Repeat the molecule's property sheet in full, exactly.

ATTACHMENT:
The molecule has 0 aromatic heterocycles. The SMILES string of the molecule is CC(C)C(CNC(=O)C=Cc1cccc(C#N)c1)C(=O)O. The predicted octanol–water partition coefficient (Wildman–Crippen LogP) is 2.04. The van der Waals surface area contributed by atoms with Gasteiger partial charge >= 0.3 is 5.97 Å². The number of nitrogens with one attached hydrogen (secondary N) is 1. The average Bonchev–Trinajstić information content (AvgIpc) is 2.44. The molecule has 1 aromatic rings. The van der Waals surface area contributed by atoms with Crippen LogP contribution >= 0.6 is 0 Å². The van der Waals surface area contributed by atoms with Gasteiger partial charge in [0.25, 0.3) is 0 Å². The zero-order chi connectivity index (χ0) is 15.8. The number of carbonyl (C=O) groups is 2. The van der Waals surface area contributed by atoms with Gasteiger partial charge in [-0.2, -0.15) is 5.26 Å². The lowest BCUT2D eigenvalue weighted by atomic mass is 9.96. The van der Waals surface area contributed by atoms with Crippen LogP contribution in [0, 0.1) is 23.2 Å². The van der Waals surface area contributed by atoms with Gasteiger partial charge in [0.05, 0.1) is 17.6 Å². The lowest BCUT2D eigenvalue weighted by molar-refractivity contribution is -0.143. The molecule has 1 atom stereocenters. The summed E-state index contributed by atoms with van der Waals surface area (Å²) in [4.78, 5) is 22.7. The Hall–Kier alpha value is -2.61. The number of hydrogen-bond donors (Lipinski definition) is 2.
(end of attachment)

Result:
The molecule has 0 aromatic heterocycles. The SMILES string of the molecule is CC(C)C(CNC(=O)C=Cc1cccc(C#N)c1)C(=O)O. The predicted octanol–water partition coefficient (Wildman–Crippen LogP) is 2.04. The van der Waals surface area contributed by atoms with Gasteiger partial charge >= 0.3 is 5.97 Å². The number of nitrogens with one attached hydrogen (secondary N) is 1. The average Bonchev–Trinajstić information content (AvgIpc) is 2.44. The molecule has 1 aromatic rings. The van der Waals surface area contributed by atoms with Crippen LogP contribution >= 0.6 is 0 Å². The van der Waals surface area contributed by atoms with Gasteiger partial charge in [0.25, 0.3) is 0 Å². The zero-order chi connectivity index (χ0) is 15.8. The number of carbonyl (C=O) groups is 2. The van der Waals surface area contributed by atoms with Gasteiger partial charge in [-0.2, -0.15) is 5.26 Å². The lowest BCUT2D eigenvalue weighted by atomic mass is 9.96. The van der Waals surface area contributed by atoms with Crippen LogP contribution in [0, 0.1) is 23.2 Å². The van der Waals surface area contributed by atoms with Gasteiger partial charge in [0.05, 0.1) is 17.6 Å². The lowest BCUT2D eigenvalue weighted by molar-refractivity contribution is -0.143. The molecule has 1 atom stereocenters. The summed E-state index contributed by atoms with van der Waals surface area (Å²) in [4.78, 5) is 22.7. The Hall–Kier alpha value is -2.61. The number of hydrogen-bond donors (Lipinski definition) is 2.